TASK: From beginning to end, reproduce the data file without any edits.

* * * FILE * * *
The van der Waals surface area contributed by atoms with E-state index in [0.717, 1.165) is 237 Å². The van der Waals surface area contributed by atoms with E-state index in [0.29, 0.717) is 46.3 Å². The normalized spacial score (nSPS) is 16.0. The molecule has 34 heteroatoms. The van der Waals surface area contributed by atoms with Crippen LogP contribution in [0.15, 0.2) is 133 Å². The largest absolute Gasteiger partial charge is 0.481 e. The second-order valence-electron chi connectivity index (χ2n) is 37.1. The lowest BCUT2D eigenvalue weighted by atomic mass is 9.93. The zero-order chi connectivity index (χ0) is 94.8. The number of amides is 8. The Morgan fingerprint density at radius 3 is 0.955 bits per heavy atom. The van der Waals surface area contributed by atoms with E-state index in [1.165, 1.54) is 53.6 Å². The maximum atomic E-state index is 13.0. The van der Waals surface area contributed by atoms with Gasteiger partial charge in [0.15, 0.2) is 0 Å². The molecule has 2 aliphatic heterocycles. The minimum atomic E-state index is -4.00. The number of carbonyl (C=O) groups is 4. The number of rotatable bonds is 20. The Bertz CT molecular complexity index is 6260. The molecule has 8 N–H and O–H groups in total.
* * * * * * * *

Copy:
The van der Waals surface area contributed by atoms with E-state index in [0.717, 1.165) is 237 Å². The van der Waals surface area contributed by atoms with E-state index in [0.29, 0.717) is 46.3 Å². The normalized spacial score (nSPS) is 16.0. The molecule has 34 heteroatoms. The van der Waals surface area contributed by atoms with Crippen LogP contribution in [0.15, 0.2) is 133 Å². The largest absolute Gasteiger partial charge is 0.481 e. The second-order valence-electron chi connectivity index (χ2n) is 37.1. The lowest BCUT2D eigenvalue weighted by atomic mass is 9.93. The zero-order chi connectivity index (χ0) is 94.8. The number of amides is 8. The Morgan fingerprint density at radius 3 is 0.955 bits per heavy atom. The van der Waals surface area contributed by atoms with E-state index in [1.165, 1.54) is 53.6 Å². The maximum atomic E-state index is 13.0. The van der Waals surface area contributed by atoms with Gasteiger partial charge in [0.15, 0.2) is 0 Å². The molecule has 2 aliphatic heterocycles. The minimum atomic E-state index is -4.00. The number of carbonyl (C=O) groups is 4. The number of rotatable bonds is 20. The Bertz CT molecular complexity index is 6260. The molecule has 8 N–H and O–H groups in total.